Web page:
World War II is coming to an end. The Blitz, air raid sirens, and bomb shelters are things of the past, but the reality of living with loss in a war-torn city remains. Rationing and deprivation continue. Recovering from the trauma of war and wartime is difficult for everyone, but especially if you’re eleven years old.
Brita Sandstrom’s middle-grade novel centers on Charlie who lives with his mom, grandpa, and cat Biscuits. A World War I veteran, his one-armed Grandpa Fritz prepares Charlie for the return of his wounded older brother, explaining that the war experience steals something from people. If a soldier survives, he comes back missing a piece of himself.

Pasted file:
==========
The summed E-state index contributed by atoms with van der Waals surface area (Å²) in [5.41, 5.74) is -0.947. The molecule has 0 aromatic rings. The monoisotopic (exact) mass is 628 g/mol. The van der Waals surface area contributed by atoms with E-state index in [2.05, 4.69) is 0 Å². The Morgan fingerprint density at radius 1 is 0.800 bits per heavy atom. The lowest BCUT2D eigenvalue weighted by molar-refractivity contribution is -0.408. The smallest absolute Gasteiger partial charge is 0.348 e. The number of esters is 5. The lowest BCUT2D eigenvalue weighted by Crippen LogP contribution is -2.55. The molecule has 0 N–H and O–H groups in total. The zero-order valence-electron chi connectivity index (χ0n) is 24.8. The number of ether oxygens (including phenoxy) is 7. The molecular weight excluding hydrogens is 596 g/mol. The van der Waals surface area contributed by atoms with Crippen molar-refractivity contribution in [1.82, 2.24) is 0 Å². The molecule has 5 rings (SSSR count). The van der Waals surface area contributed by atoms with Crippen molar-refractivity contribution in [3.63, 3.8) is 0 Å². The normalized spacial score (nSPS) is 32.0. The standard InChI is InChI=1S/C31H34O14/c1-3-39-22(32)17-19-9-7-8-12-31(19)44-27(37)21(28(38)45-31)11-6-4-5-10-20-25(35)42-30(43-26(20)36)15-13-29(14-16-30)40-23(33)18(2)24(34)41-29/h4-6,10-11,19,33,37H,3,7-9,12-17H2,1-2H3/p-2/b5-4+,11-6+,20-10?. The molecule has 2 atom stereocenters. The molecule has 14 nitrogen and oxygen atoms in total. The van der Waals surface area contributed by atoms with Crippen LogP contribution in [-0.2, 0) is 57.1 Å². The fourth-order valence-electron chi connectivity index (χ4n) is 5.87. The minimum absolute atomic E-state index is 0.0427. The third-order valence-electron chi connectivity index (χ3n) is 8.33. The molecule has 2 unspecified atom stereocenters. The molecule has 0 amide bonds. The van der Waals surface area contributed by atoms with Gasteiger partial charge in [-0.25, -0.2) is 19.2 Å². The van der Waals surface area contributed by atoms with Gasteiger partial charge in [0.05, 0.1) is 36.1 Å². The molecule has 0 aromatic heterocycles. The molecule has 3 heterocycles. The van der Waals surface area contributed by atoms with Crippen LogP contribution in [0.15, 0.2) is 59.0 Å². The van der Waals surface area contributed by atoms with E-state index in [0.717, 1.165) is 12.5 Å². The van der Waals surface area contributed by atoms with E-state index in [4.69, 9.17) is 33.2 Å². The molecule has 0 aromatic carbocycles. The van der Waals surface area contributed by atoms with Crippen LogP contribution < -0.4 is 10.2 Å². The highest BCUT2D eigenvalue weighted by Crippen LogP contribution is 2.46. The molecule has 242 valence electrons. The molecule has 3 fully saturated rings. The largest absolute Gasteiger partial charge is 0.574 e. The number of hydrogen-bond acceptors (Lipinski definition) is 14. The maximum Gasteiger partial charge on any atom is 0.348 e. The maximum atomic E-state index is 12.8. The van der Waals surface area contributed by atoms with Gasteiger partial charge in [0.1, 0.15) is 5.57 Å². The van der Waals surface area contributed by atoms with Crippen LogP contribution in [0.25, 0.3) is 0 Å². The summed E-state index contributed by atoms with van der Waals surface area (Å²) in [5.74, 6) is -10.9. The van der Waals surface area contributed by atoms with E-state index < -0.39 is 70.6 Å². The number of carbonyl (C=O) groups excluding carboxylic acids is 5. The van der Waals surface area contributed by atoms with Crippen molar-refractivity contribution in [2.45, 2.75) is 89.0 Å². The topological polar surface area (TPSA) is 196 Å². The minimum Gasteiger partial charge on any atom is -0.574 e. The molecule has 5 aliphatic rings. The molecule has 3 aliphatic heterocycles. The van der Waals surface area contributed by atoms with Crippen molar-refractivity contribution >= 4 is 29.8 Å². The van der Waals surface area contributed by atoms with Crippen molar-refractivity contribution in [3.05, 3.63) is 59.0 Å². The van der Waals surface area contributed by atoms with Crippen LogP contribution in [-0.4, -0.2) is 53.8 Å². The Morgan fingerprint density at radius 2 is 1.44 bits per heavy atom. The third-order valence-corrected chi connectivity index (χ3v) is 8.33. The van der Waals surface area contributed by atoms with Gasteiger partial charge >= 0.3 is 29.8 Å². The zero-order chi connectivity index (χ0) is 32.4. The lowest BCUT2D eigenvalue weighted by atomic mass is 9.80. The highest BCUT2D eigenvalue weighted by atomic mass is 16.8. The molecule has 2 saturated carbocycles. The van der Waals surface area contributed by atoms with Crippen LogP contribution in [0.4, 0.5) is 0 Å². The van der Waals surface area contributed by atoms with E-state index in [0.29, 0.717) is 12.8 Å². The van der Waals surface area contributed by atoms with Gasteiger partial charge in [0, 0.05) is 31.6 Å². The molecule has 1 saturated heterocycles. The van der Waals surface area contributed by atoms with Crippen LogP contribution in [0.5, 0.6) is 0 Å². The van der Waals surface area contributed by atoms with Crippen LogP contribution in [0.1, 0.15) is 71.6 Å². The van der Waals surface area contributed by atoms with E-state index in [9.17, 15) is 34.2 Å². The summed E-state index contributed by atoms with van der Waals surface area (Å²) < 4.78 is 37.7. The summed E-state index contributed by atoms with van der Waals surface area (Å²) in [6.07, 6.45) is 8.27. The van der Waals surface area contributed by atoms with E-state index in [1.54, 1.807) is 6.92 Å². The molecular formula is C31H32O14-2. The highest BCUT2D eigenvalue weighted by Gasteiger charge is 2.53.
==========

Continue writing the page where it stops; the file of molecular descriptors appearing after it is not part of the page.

But Charlie is full of hope. He had promised his brother Theo that he would look after the family and he had. His mother gave him permission to leave school for a time to care for Grandpa on his “down” days when she went to work. Charlie takes care of the shopping and manages the ration cards. He prays daily that Theo will come home and that Theo will be fine. And his prayers work. Theo is returning alive from a hospital in France....